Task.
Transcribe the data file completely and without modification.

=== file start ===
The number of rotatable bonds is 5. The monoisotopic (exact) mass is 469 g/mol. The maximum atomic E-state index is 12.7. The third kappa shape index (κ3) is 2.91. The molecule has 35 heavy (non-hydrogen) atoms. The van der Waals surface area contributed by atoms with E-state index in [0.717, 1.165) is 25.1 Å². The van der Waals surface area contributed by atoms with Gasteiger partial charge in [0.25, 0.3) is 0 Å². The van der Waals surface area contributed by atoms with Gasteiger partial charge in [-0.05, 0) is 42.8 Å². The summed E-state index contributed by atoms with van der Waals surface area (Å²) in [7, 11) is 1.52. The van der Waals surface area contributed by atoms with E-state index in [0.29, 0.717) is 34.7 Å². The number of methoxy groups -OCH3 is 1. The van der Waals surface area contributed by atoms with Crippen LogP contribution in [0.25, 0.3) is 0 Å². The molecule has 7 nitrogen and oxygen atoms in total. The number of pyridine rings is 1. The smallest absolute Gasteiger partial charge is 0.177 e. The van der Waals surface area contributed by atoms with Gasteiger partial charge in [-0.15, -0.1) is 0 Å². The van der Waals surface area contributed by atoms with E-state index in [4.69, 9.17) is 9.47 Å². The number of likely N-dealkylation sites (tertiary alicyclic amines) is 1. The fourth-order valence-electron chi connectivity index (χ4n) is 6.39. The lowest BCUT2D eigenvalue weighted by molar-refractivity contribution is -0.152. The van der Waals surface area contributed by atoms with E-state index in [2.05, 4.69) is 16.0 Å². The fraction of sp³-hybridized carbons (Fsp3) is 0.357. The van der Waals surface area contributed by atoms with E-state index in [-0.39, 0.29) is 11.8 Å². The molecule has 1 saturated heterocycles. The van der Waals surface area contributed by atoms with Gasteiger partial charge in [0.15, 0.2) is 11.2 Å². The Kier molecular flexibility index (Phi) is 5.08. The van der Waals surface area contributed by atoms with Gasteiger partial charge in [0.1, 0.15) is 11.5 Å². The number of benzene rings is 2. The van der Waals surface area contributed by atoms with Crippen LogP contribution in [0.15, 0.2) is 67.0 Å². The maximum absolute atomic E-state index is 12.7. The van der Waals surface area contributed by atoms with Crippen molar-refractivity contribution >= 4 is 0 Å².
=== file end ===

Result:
The number of rotatable bonds is 5. The monoisotopic (exact) mass is 469 g/mol. The maximum atomic E-state index is 12.7. The third kappa shape index (κ3) is 2.91. The molecule has 35 heavy (non-hydrogen) atoms. The van der Waals surface area contributed by atoms with E-state index in [0.717, 1.165) is 25.1 Å². The van der Waals surface area contributed by atoms with Gasteiger partial charge in [0.25, 0.3) is 0 Å². The van der Waals surface area contributed by atoms with Gasteiger partial charge in [-0.05, 0) is 42.8 Å². The summed E-state index contributed by atoms with van der Waals surface area (Å²) in [7, 11) is 1.52. The van der Waals surface area contributed by atoms with E-state index in [0.29, 0.717) is 34.7 Å². The number of methoxy groups -OCH3 is 1. The van der Waals surface area contributed by atoms with Crippen LogP contribution in [0.25, 0.3) is 0 Å². The molecule has 7 nitrogen and oxygen atoms in total. The number of pyridine rings is 1. The smallest absolute Gasteiger partial charge is 0.177 e. The van der Waals surface area contributed by atoms with Gasteiger partial charge in [-0.15, -0.1) is 0 Å². The van der Waals surface area contributed by atoms with E-state index in [4.69, 9.17) is 9.47 Å². The number of likely N-dealkylation sites (tertiary alicyclic amines) is 1. The fourth-order valence-electron chi connectivity index (χ4n) is 6.39. The lowest BCUT2D eigenvalue weighted by molar-refractivity contribution is -0.152. The van der Waals surface area contributed by atoms with E-state index in [2.05, 4.69) is 16.0 Å². The fraction of sp³-hybridized carbons (Fsp3) is 0.357. The van der Waals surface area contributed by atoms with E-state index in [-0.39, 0.29) is 11.8 Å². The molecule has 1 saturated heterocycles. The van der Waals surface area contributed by atoms with Gasteiger partial charge in [0.15, 0.2) is 11.2 Å². The Kier molecular flexibility index (Phi) is 5.08. The van der Waals surface area contributed by atoms with Gasteiger partial charge in [0.1, 0.15) is 11.5 Å². The number of benzene rings is 2. The van der Waals surface area contributed by atoms with Crippen LogP contribution in [0.15, 0.2) is 67.0 Å². The maximum absolute atomic E-state index is 12.7. The van der Waals surface area contributed by atoms with Crippen molar-refractivity contribution >= 4 is 0 Å².